Company News
COVID 19 Update
POSTED: August 5, 2020

Ramsay McDonald Australia,  due to the New Stage 4 COVID-19 restrictions that have come into force from 6th August to 14th September 2020 in Victoria, will operate in accordance with the State and Federal Government Laws.

We are still able to operate and supply goods and services to all our customers nation wide. The office will be open for goods receipts and deliveries at selected times and we will be available via email and phone as per usual.

Contact with staff can be made via the following email Sonya, Rod and Peter

We are here to support our customers during this trying time. We wish all your families and businesses well. Stay safe.

Trumeter APM
POSTED: July 22, 2016

Trumeter, has released an Advanced Panel Meter.


Trumeters new Advanced Panel Meter (APM) includes a fully programmable input scaler; user selectable measurement range (min, max and span); two independent alarm outputs, a fully scaled analogue monitor output. All configurable via an easy to use PC application

trumeterTrumeter APM

Eltex Logo
ELTEX Sweden introduces new yarn break sensor
POSTED: October 28, 2014

ELTEX Sweden, one of Ramsay McDonald’s principal, has introduced a new Eltex yarn break sensor EVG-s.






EVG-s yarn sensors are designed for general purpose use. They are robust, with a metal housing. The piezoelectric principle is used to detect the yarn movement. This working principle makes them suitable for all types of yarn and makes them insensitive to dust, dirt and humidity variations.evg-s-1

Each sensor has a double modular connector, so they can easily be connected in parallel.

The sensors can be used with a PLC or many other electronic devices like relays, I/O modules, etc.


Instruction Video





Information for the representatives of Jacob Muller AG
POSTED: September 26, 2014


Jakob Müller AG

Systems and Solutions for Narrow Fabrics



Information for the representatives of Jakob Müller AG                                                                                                                                                                                                                                                                                                                    September 2014


In this edition

  • MÜCAD Release V4.1
  • Update information to our customers
  • Functionality of further Barcode by MÜBARCODE



MÜCAD Release V4.1


Up to 1st September 2014 the new pattern creation and programming software MÜCAD V4.1 replaces the MÜCAD V4.0 software.

In addition to small adjustments in the MÜCAD software (bug fixes) the MÜBARCODE (for visible barcodes) has been extended with the function QR code and Codabar. As well MÜCAD Direct Transfer (Pattern- and order transfer to machine) is free for sale.





It is not intended to promote an update from the MÜCAD 4.0 to the MÜCAD 4.1 version on a large scale. For the very limited number of customers who encounter minor problems with the version 4.0 our helpdesk will offer a f.o.c. download from our website.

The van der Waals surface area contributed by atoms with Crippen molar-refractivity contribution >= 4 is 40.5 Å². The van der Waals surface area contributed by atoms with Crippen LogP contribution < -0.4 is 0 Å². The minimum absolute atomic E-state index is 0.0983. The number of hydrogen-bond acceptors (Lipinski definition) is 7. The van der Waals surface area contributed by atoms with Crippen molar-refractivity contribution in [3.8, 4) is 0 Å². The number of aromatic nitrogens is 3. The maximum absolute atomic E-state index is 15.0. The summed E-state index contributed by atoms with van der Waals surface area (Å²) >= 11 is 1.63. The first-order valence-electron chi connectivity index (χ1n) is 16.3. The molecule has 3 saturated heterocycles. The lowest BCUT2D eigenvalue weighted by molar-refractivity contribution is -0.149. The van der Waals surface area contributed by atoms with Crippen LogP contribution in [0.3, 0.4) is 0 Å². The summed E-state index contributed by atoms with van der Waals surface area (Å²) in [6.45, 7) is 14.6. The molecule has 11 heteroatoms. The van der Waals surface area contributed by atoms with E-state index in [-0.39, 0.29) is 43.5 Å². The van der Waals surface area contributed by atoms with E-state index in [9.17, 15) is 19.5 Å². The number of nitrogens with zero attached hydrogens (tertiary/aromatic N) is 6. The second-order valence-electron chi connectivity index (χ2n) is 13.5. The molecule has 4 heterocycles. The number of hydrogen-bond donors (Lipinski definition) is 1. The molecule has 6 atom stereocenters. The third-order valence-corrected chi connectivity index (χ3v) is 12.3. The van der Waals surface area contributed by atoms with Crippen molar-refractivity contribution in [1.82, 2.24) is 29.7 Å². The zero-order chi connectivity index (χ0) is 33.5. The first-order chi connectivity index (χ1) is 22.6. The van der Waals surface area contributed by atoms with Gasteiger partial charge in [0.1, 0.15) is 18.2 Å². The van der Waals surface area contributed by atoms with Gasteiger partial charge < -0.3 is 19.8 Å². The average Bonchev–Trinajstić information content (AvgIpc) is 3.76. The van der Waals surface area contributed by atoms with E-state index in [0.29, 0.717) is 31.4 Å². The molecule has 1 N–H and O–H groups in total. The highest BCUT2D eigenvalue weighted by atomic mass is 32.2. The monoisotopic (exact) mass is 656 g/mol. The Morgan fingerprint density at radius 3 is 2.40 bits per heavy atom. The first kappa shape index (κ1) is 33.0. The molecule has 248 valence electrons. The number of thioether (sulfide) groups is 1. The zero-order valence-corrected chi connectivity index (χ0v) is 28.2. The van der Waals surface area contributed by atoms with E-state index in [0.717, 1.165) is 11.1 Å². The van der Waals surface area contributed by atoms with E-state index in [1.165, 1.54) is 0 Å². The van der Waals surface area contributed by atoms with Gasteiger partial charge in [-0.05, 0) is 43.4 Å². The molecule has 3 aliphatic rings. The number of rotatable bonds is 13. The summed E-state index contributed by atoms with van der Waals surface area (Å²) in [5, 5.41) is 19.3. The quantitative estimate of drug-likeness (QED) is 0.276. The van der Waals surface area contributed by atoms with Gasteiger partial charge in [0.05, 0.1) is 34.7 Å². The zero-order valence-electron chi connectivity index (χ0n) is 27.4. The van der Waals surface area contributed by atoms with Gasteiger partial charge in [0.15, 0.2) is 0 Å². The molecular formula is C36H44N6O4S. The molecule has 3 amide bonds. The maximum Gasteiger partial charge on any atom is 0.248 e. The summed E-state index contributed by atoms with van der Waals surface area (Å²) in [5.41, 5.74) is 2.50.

The promotion will therefore concentrate on the introduction of the QR-Code as an additional feature of the MÜBARCODE  software. All customers who have already acquired the MÜBARCODE software at an earlier date will have the possibility to update their older version with the new version which includes the QR-Code feature. These customers will have to be approached individually. Customers who are interested may request a quotation for the respective update package directly via our spare parts service (fax +41 62 865 57 57, e-mail: parts.jmf@mueller- When making an enquiry regarding a quotation, the customers have to state the MÜCAD version with which they are currently working. Depending the version they are currently working with it may be necessary to update the MÜCAD Basic to the latest version first, i.e. to V4.1.




QR code (Quick Response Code) is the trademark for a type of matrix barcode (or two-dimensional barcode). A barcode is a machine-readable optical label that contains information about the item to which it is attached. A QR code uses four standardized encoding modes (numeric, alphanumeric, byte / binary, and kanji) to efficiently store data.


A QR code consists of black modules (square dots) arranged in a square grid on a white background, which can be read by an imaging device (such as a smart phone/tablet) and processed using Reed–Solomon error correction until the image can be appropriately interpreted. The required data are then extracted from patterns present in both horizontal and vertical components of the image. A label sample with a QR code is available at JMF.


Note the patent for woven fabric with the number EP1085114 B1.


QR code text: This QR code was generated by Jakob Müller AG software






Codabar is a linear barcode. It was designed to be accurately read even when printed on dot-matrix printers for multi-part forms such as FedEx airbills. Although newer symbologies hold more information in a smaller space, Codabar has a   large installed base in libraries and laboratories in health care.








1988-1995: First stacked barcode

1988-1995: First stacked barcode



The basic idea of this code is to link individual barcodes which are arranged one below the other. For each line a 1D line code is shown in the X-axis. By adding more lines, i.e. by stacking the codes, a second information level is added in the form of the Y- axis. This type of compression allows the area to be kept relatively small.


A check digit for the entire coding arrangement ensures the data security of the 2D code. (Two-dimensional information representation)